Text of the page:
Guillain-Barré Syndrome (GBS) is currently the most frequent cause of acute flaccid paralysis on a global scale, being an autoimmune disorder wherein demyelination of the peripheral nerves occurs. Its main clinical features are a symmetrical ascending muscle weakness with reduced osteotendinous reflexes and variable sensory involvement. GBS most commonly occurs after an infection, especially viral (including COVID-19), but may also transpire after immunization with certain vaccines or in the development of specific malignancies. Immunoglobulins, plasmapheresis, and glucocorticoids represent the principal treatment modalities, however patients with severe disease progression may require supportive therapy in an intensive care unit. Due to its symptomology, which overlaps with numerous neurological and infectious illnesses, the diagnosis of GBS may often be misattributed to pathologies that are essentially different from this syndrome. Moreover, many of these require specific treatment methods distinct to those recommended for GBS, in lack of which the prognosis of the patient is drastically affected. Such diseases include exposure to toxins either environmental or foodborne, central nervous system infections, metabolic or serum ion alterations, demyelinating pathologies, or even conditions amenable to neurosurgical intervention. This extensive narrative review aims to systematically and comprehensively tackle the most notable and challenging differential diagnoses of GBS, emphasizing on the clinical discrepancies between the diseases, the appropriate paraclinical investigations, and suitable management indications.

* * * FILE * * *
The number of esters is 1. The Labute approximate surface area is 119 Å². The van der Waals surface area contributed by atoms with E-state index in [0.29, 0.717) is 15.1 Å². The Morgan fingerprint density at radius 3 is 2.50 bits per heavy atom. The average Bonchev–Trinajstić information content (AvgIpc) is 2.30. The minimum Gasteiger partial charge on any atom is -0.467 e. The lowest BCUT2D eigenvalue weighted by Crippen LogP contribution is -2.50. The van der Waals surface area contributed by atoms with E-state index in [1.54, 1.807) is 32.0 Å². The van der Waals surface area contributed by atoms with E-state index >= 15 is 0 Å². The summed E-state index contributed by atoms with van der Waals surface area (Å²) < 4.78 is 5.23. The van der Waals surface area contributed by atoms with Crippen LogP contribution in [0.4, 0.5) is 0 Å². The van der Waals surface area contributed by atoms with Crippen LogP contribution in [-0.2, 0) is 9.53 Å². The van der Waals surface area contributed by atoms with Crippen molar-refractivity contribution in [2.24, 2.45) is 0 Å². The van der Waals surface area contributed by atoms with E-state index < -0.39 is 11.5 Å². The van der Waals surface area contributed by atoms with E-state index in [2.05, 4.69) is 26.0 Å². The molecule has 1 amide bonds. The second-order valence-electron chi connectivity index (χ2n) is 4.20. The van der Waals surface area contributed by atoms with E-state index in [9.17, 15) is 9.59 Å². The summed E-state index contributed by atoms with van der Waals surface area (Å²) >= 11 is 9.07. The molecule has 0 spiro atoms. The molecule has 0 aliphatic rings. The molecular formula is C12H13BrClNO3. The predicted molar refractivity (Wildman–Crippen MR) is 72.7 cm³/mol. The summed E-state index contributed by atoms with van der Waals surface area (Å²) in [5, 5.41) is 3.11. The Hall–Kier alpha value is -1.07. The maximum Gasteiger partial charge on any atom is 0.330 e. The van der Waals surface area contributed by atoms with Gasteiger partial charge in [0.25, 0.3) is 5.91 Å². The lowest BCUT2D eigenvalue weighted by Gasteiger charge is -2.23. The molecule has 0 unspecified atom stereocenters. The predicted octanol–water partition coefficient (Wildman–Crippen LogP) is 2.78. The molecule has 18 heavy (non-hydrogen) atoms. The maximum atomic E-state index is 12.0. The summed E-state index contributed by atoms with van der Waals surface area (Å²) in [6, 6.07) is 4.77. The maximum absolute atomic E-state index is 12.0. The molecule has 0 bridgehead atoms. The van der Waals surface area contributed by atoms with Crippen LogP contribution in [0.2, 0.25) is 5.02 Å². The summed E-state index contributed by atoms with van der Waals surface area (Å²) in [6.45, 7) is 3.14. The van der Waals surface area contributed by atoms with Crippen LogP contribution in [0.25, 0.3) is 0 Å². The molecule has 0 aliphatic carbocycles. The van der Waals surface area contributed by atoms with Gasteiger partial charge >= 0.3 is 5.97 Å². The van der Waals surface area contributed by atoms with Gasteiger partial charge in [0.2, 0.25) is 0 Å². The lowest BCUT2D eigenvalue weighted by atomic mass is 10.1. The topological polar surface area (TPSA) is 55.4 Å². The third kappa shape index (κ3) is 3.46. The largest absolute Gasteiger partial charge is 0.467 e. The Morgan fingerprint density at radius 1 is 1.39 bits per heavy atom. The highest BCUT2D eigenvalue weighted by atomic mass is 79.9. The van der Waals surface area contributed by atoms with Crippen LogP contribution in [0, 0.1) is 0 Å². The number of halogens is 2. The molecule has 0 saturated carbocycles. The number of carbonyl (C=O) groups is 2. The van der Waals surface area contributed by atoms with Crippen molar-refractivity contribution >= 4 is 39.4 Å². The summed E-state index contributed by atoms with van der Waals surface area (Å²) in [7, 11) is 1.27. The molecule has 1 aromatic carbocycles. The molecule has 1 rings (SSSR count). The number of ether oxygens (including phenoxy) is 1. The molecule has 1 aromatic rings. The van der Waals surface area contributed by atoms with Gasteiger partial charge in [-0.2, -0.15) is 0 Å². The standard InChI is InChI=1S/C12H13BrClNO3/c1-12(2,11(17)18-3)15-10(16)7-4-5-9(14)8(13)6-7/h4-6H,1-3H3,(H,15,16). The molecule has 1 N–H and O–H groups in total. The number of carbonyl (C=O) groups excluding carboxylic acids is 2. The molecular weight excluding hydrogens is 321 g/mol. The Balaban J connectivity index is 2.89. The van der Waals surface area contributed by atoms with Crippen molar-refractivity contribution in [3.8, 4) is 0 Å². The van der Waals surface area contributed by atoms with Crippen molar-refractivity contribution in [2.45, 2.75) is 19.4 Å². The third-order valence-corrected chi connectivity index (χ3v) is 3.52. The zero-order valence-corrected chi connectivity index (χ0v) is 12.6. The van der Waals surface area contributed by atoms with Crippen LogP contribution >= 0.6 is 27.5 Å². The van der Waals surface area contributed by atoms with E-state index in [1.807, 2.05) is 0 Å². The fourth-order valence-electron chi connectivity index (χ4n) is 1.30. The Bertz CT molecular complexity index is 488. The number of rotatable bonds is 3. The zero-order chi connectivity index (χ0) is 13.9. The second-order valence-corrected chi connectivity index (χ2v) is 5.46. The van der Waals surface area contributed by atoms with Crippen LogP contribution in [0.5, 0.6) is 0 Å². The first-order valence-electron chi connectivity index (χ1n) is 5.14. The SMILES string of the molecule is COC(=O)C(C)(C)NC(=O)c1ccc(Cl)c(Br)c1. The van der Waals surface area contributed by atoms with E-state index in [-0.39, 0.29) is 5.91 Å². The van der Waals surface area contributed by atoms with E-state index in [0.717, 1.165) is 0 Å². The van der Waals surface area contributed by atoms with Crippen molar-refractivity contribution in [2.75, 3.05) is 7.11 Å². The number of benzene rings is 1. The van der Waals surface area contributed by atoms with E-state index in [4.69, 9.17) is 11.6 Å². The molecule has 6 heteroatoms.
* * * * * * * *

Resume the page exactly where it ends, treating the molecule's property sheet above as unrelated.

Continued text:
Keywords: Areflexia; Ataxia; Demyelinating disease; Differential diagnosis; Flaccid paralysis; Guillan-Barre syndrome (GBS); Polyneuropathy.
Copyright © 2021 Elsevier B.V. All rights reserved.